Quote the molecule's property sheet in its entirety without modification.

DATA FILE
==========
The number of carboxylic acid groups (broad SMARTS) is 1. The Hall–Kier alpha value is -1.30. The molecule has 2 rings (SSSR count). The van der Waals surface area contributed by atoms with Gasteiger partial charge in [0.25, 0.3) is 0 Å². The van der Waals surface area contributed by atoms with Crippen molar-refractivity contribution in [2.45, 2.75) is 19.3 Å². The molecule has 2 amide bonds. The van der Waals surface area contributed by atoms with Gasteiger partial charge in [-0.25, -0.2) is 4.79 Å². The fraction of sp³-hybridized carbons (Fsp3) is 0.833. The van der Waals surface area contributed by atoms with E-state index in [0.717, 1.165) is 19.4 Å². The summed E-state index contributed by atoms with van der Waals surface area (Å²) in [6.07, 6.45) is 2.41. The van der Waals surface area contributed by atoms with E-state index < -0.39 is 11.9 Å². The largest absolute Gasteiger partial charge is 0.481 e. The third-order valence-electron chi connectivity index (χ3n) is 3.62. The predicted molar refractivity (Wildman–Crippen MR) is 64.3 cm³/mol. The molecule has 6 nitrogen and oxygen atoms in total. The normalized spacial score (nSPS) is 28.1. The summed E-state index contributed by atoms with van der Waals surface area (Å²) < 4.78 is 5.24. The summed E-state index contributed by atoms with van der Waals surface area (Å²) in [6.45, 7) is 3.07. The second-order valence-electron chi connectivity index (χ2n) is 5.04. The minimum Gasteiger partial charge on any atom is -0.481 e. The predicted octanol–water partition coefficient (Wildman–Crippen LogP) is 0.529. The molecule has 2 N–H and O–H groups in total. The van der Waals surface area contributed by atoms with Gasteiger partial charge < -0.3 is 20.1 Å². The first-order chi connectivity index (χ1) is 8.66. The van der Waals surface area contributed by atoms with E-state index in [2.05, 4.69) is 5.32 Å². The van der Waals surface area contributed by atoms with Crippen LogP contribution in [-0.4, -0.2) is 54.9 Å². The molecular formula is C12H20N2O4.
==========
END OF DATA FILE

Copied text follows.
The number of carboxylic acid groups (broad SMARTS) is 1. The Hall–Kier alpha value is -1.30. The molecule has 2 rings (SSSR count). The van der Waals surface area contributed by atoms with Gasteiger partial charge in [0.25, 0.3) is 0 Å². The van der Waals surface area contributed by atoms with Crippen molar-refractivity contribution in [2.45, 2.75) is 19.3 Å². The molecule has 2 amide bonds. The van der Waals surface area contributed by atoms with Gasteiger partial charge in [-0.25, -0.2) is 4.79 Å². The fraction of sp³-hybridized carbons (Fsp3) is 0.833. The van der Waals surface area contributed by atoms with E-state index in [0.717, 1.165) is 19.4 Å². The summed E-state index contributed by atoms with van der Waals surface area (Å²) in [6.07, 6.45) is 2.41. The van der Waals surface area contributed by atoms with E-state index < -0.39 is 11.9 Å². The largest absolute Gasteiger partial charge is 0.481 e. The third-order valence-electron chi connectivity index (χ3n) is 3.62. The predicted molar refractivity (Wildman–Crippen MR) is 64.3 cm³/mol. The molecule has 6 nitrogen and oxygen atoms in total. The normalized spacial score (nSPS) is 28.1. The summed E-state index contributed by atoms with van der Waals surface area (Å²) < 4.78 is 5.24. The summed E-state index contributed by atoms with van der Waals surface area (Å²) in [6.45, 7) is 3.07. The second-order valence-electron chi connectivity index (χ2n) is 5.04. The minimum Gasteiger partial charge on any atom is -0.481 e. The predicted octanol–water partition coefficient (Wildman–Crippen LogP) is 0.529. The molecule has 2 N–H and O–H groups in total. The van der Waals surface area contributed by atoms with Gasteiger partial charge < -0.3 is 20.1 Å². The first-order chi connectivity index (χ1) is 8.66. The van der Waals surface area contributed by atoms with E-state index in [2.05, 4.69) is 5.32 Å². The van der Waals surface area contributed by atoms with Crippen LogP contribution in [-0.4, -0.2) is 54.9 Å². The molecular formula is C12H20N2O4.